She appeared vibrant for a woman shot four times in the torso; perhaps even lively would be an accurate summary.
She was even looking at him with the same coy expression, her red-painted lips lilting up and to the right as if expecting him to speak and already knowing what he was going to say.
After staring, paralyzed, into the dead woman’s face, Shiloh gave a great jerk as if landing from a long fall, and awoke tangled in his bedsheets and staring at the clock.
At the time of her death, he had been thinking of inviting her to dinner officially, but had waited too long and now had aged a decade for each day since the announcement of her demise.
His curly hair was dabbed in grey. His coats were long and patched at the elbows.
He lived alone, though he had a downstairs neighbor named Miss Flatskey, who kept company with an alarmingly fat white cat, but Shiloh didn’t visit her nor did she visit him, except the Christian holidays.
He kept a well standing job as a physician, or had until recent months, and now his finances were stretched as thinly as margarine over a loaf of bread.
He had been walking his friend Lucy home down the sidewalk from the Burlesque where she worked nights, as it was dark and there were often unsavory characters lurking about. It was raining, and he had been holding his umbrella over her head to keep them both dry.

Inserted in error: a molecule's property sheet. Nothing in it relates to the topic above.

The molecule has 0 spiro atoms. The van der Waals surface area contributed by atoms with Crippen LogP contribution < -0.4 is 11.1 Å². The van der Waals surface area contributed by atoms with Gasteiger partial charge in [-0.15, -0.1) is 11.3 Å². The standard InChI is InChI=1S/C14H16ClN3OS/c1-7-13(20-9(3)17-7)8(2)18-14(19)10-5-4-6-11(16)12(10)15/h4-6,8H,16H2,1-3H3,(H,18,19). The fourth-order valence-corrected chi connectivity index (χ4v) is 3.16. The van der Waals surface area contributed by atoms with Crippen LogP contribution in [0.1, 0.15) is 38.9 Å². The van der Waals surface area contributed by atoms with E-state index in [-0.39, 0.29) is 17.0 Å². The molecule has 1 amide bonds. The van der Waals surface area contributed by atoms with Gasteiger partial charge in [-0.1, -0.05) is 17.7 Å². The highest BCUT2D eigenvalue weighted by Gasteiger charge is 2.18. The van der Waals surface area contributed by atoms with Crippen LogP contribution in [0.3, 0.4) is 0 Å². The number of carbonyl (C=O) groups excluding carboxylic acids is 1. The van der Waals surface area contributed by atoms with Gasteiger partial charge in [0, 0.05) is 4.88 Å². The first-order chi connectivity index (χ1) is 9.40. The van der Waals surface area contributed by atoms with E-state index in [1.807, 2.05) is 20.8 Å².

It had been dark and very quiet, though a streetcar did pass, wafting cigar smoke and male chatter as the nighttime workers began their commutes. Raindrops were falling fast and creating a glistening river in the gutters, and soggy autumn leaves kept sticking to his shoes.
“Horrid weather,” Lucy had commented, squinting upward against the dumbing rain. Shiloh nodded once. “It should clear up this week.” The comment regarding the rain had been the last sentence the two shared in life, as in the next moment a car slowed in front of them, the window rolling down.
The gunshots, as Shiloh recalled, had been more than four, and in the next moment her weight had been on his knees as he bent and pressed gloved hands to the holes in her torso, bewildered that something like this could happen here, stunned in the way gentleman are in the presence of violence.
Lucy had gripped the lapel of his coat as if trying desperately to communicate something to him, but the holes were too many and the time was too little. In the next moment, Lucy’s grip slackened and fell, and Shiloh was left with the horrifyingly numb realization that no one was left to help him.
He took the same route two days afterward, carrying his umbrella unopened. It was pouring rain again, and as he reached the street corner, his gaze fixated upon the patch of concrete which was, somehow, unoccupied.
How was it, Shiloh mused to himself, that something could just not be there anymore?